If there were some sort of last.fm-type service that catalogued the number of plays on your vinyl, you would no doubt find that the Saints’ Eternally Yours LP is one of my most well-worn and well-loved LPs. I just sort of happened upon that record when I was but a young n00b, and it immediately sparked a love affair with Australian punk that continues to this day. From the Radio Birdman collection LP on Sub Pop to the Murder Punk CDs to Bloodstains Across Australia to shitty bootlegs of the Victims’ “Television Addict,” I’ve roved far and wide to get my fix of punk from down under.
Naturally, then, I was excited to see that California’s Going Underground was reissuing the debut EP by the Chosen Few, expanding the original 7″ to a nice, loud 45RPM 12″. This thing absolutely smokes, and is pretty much exactly what you want from an early Australian punk record. The Stooges influence is extremely prominent, meaning this bears more than a passing resemblance to Radio Birdman (there’s even a song here that makes a jab at Deniz Tek), but there’s also the grit, energy, and sloppiness of the other Murder Punk bands. Raw guitars, simple but blistering riffs… raging, off-key vocals… this little beauty has it all. Just listen to the track above.
There have been a ton of great Australian reissues coming out lately, including material by X, Just Urbain, and Young Identities, but for my money this record is some of the very best. If you dig both Radio Birdman and raw 70s punk of the KBD variety, this is one that absolutely must be in your collection.
There are no shortage of bands playing noisy, Void-inspired hardcore right now, but as always there are a few bands that stick out from the pack, and Phoenix’s Avon Ladies are one of them. This band got a lot of hype right out of the gate because they feature Chris Erba from the H100s and Upstab on vocals, but honestly I could care less about that… while I like a lot of bands from that city, I’m not one of those Clevo fanatics that worships everything that comes out of that city. Avon Ladies, for me, stand on their own merits.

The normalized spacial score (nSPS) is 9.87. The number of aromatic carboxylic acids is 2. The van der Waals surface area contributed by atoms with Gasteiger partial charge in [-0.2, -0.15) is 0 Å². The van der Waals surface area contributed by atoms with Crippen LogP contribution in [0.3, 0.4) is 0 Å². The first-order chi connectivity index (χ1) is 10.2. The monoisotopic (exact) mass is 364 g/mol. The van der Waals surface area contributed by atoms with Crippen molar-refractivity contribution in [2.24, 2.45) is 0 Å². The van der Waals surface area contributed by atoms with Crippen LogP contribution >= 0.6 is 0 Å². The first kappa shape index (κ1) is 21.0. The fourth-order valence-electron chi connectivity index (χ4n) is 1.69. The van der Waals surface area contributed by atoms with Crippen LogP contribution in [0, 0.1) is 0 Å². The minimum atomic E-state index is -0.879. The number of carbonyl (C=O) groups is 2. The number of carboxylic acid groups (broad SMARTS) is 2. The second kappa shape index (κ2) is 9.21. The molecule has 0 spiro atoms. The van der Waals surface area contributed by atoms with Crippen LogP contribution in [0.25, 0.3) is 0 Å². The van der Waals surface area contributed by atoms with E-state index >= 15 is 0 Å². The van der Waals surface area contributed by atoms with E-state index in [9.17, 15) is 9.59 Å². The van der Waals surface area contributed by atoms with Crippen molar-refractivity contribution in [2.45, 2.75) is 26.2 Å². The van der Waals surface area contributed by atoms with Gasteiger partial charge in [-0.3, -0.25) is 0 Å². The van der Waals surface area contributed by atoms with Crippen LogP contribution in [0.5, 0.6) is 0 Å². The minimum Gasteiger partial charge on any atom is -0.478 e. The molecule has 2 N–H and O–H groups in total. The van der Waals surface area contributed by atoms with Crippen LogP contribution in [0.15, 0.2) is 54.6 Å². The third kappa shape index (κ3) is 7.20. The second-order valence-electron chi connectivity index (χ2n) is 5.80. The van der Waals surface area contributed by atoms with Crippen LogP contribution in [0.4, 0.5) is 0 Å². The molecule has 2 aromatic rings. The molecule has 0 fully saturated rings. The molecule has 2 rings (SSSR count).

The reason I keep coming back to this 7″ and Avon Ladies demo tape (now sold out, unfortunately), is because Avon Ladies have this phenomenal ability to craft riffs out of noise. Most noise bands use noisy feedback parts as a sort of dramatic counterpoint to your usual riffy hardcore… while a tough-guy band might alternate the ripping fast parts with a breakdown or another band might go into a more melodic contrasting part, Avon Ladies actually build riffs out of noise. More often than not, the bass guitar propels these songs forward, building a driving, stomping rhythm while the two guitarists just freak out… however, the feedback and noise always sounds not only discernable but downright catchy. How the band manages this, I have no idea… but I can’t stop listening to it.
This 7″ also features some pretty great packaging that isn’t accurately conveyed by the image above. The cover artwork is stamped in REAL gold foil. This is why the 7″ is so expensive… have you heard all of the stories on the news about rising gold prices? Well, that’s reflected in the price of this 7″. Good thing there isn’t speculator interest in killer fucking riffs, or no one would be able to afford this ripper.